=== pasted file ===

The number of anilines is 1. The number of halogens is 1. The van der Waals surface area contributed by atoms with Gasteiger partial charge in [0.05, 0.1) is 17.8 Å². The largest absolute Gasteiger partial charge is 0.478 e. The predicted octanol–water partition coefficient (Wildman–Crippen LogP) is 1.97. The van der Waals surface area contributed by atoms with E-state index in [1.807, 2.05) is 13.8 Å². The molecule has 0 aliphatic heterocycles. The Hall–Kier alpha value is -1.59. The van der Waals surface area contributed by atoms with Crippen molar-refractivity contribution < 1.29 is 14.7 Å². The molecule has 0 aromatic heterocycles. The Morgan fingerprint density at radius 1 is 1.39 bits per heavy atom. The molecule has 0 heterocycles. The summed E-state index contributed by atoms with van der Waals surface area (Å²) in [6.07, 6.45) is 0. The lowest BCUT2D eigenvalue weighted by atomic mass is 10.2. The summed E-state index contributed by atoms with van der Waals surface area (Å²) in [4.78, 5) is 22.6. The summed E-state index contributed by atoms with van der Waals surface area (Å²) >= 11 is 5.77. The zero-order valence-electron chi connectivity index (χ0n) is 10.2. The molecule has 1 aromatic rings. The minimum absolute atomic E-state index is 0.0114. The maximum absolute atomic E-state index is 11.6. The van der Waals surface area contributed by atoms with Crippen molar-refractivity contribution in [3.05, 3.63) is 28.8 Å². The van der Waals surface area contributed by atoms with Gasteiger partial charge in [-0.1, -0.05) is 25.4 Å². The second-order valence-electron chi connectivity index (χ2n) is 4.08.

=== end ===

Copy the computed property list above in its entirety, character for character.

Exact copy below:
The number of anilines is 1. The number of halogens is 1. The van der Waals surface area contributed by atoms with Gasteiger partial charge in [0.05, 0.1) is 17.8 Å². The largest absolute Gasteiger partial charge is 0.478 e. The predicted octanol–water partition coefficient (Wildman–Crippen LogP) is 1.97. The van der Waals surface area contributed by atoms with E-state index in [1.807, 2.05) is 13.8 Å². The molecule has 0 aliphatic heterocycles. The Hall–Kier alpha value is -1.59. The van der Waals surface area contributed by atoms with Crippen molar-refractivity contribution < 1.29 is 14.7 Å². The molecule has 0 aromatic heterocycles. The Morgan fingerprint density at radius 1 is 1.39 bits per heavy atom. The molecule has 0 heterocycles. The summed E-state index contributed by atoms with van der Waals surface area (Å²) in [6.07, 6.45) is 0. The lowest BCUT2D eigenvalue weighted by atomic mass is 10.2. The summed E-state index contributed by atoms with van der Waals surface area (Å²) in [4.78, 5) is 22.6. The summed E-state index contributed by atoms with van der Waals surface area (Å²) >= 11 is 5.77. The zero-order valence-electron chi connectivity index (χ0n) is 10.2. The molecule has 1 aromatic rings. The minimum absolute atomic E-state index is 0.0114. The maximum absolute atomic E-state index is 11.6. The van der Waals surface area contributed by atoms with Crippen molar-refractivity contribution in [3.05, 3.63) is 28.8 Å². The van der Waals surface area contributed by atoms with Gasteiger partial charge in [-0.1, -0.05) is 25.4 Å². The second-order valence-electron chi connectivity index (χ2n) is 4.08.